in Viking Mindset

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My physical training has been the single biggest ally in fighting my mental health issues (namely, depression). This is a recommendation I’m not afraid to personally endorse to men again and again, but I can also backup with multiple medical studies.

It’s also the backbone for my #1 Bestselling Book in Men’s Health.

Any reader of my book will be able to read between the lines of many chapters and see a man constantly at war with his own mental health. And this is not a war to be taken lightly – when the biggest killer of men under 45 in the UK is suicide, and 42% of men in the UK have suffered with depression.

42 fucking percent. That’s pretty much half of all the men reading this, have already, or will at some point, suffer with depression.

So I put quite a bit of weight to my words when I say that I strongly believe a rigid and regular exercise program helps my mental health and it can help yours too. The routine and the testosterone boost are vital to my mental health as a man.

….so what happens when you get an injury from training, and then you can’t hit the gym in the same way anymore?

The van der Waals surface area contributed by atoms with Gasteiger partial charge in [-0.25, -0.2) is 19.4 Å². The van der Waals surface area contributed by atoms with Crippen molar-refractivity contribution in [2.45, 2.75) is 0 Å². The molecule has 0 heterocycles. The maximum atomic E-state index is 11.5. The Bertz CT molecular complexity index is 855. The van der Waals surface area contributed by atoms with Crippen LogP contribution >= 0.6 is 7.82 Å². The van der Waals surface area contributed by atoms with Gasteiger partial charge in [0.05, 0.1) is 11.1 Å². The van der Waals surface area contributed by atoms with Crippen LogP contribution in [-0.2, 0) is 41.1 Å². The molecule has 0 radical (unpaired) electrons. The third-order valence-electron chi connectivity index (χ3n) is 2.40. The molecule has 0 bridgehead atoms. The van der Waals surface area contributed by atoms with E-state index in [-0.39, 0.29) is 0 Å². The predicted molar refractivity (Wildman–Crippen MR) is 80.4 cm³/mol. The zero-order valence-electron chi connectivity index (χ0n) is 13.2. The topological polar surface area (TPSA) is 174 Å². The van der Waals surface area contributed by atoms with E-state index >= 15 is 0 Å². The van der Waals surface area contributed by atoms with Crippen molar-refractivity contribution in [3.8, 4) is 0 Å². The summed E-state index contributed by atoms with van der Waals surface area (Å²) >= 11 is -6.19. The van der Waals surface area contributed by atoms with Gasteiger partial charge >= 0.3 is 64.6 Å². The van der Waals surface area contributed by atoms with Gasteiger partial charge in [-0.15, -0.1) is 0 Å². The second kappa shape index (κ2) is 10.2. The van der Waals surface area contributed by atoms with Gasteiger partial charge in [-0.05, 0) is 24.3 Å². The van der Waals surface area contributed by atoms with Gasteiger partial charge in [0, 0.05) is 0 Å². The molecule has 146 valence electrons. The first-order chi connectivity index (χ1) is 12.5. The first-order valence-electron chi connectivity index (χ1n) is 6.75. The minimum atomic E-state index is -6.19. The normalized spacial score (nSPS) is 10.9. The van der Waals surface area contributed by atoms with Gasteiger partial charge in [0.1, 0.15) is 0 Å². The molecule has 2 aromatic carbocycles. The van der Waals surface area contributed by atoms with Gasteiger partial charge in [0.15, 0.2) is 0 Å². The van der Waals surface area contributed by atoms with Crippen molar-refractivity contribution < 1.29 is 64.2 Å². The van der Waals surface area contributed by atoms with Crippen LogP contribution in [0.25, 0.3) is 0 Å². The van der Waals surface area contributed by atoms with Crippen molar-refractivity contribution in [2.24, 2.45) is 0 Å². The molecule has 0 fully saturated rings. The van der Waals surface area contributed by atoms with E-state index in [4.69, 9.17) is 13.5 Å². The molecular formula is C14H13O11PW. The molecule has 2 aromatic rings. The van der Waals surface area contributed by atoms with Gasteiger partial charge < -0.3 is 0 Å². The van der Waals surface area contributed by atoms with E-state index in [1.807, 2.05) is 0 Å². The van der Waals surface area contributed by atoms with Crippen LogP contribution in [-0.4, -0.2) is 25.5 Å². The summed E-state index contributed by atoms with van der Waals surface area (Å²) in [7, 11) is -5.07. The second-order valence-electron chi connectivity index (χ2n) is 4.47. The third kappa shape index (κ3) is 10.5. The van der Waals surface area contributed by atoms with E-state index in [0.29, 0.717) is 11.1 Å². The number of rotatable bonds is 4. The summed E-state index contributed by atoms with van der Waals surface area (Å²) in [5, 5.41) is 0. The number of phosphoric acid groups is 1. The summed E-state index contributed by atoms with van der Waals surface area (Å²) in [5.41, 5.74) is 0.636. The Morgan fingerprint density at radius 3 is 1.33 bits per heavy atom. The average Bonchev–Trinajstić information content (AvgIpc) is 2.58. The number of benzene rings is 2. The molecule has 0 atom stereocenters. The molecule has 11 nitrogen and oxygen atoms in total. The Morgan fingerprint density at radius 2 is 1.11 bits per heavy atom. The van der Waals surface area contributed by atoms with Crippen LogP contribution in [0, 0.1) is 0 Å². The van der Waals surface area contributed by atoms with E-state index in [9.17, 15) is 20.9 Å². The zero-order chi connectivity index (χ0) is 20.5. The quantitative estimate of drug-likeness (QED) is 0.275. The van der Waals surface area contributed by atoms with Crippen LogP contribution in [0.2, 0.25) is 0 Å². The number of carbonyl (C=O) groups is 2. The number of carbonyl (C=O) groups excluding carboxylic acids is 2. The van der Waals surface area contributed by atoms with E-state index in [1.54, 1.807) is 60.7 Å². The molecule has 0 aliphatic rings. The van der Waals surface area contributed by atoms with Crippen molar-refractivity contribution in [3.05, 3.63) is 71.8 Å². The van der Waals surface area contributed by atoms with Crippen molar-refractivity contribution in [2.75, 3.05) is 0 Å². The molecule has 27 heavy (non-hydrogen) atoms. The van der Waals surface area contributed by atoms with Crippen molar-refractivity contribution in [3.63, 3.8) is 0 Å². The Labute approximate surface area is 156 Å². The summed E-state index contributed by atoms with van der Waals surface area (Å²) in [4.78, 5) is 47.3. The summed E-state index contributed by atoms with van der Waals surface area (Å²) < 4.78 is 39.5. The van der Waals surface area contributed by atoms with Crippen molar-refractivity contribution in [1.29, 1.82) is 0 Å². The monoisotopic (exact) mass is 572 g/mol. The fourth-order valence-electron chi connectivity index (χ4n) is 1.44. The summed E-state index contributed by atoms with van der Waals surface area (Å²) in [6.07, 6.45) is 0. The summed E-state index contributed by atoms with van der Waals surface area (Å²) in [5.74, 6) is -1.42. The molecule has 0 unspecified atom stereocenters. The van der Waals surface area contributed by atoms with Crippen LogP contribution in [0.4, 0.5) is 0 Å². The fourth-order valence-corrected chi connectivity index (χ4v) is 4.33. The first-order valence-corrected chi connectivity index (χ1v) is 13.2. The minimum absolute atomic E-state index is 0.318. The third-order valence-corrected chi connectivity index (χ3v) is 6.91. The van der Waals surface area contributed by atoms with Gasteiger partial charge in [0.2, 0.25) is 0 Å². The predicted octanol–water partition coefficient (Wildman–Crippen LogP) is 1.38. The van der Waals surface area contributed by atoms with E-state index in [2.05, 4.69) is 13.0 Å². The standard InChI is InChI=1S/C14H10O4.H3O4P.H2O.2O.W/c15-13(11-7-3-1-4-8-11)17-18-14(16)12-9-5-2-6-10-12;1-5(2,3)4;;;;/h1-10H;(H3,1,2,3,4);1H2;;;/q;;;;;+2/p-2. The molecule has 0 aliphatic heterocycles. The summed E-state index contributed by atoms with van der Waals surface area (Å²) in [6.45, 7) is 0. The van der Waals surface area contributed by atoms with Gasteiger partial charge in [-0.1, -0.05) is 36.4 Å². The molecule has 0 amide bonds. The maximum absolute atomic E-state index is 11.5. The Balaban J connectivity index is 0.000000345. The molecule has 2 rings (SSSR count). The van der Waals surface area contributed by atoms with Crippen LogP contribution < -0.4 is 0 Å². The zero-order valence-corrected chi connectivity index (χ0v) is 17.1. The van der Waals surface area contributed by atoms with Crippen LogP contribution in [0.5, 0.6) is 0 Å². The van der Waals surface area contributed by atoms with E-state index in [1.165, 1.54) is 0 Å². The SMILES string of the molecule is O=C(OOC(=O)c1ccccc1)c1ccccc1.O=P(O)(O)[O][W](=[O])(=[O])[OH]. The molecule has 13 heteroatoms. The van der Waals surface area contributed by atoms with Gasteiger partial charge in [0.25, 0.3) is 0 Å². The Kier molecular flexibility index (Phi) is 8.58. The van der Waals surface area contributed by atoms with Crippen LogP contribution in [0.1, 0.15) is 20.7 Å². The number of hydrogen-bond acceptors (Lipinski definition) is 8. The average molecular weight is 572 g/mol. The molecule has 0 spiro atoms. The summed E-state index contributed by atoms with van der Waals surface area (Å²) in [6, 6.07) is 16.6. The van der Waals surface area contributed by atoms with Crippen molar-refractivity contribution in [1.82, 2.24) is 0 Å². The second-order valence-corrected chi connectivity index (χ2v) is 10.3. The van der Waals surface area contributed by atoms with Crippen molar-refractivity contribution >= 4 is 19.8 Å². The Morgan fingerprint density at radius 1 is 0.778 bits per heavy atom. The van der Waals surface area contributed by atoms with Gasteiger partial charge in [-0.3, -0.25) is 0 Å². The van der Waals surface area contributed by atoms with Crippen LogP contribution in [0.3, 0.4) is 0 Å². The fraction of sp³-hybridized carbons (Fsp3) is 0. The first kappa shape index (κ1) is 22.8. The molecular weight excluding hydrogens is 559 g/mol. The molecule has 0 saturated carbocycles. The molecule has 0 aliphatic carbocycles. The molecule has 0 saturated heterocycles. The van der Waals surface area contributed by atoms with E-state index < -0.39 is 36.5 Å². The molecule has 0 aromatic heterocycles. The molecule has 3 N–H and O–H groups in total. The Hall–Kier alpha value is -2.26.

Cue 2 deep hernias in my lower abdomen (with a testicular cancer scare thrown in for good measure – but that ended up being nothing more than a week of worrying my ass off).

The prognosis? No deadlifts. No squats. No Benchpress. No gym…. What the fuck would I do!?

Step 1: Find Out The Limits

The first step of course is to immediately tell your doctor that you hit the gym a lot. She may think in her head “Hmm he does some yoga, maybe a circuit class”. NOO! Tell her you lift big weights… Make sure she knows there could be 200kg of pressure on your back and you need to know if this is OK.

I had a confusing experience when I tried to seek professional advice from my Doctors. My initial consultation with a Senior Consultant (urologist) told me

“Do nothing. Absolutely nothing. Don’t even carry groceries!”

But then I spoke with another Doctor on a second occasional shortly after an ultrasound and he was somewhat more empathetic. He told me,

“We both know how important physical exercise is to you, and in most of my male patients, how important it is for their mental health. So as your Sonographer [Ultrasound guy] I am telling you to do nothing, but if you were a patient in my clinic, I would tell you to listen to your body, adapt, and protect your physical AND mental health”.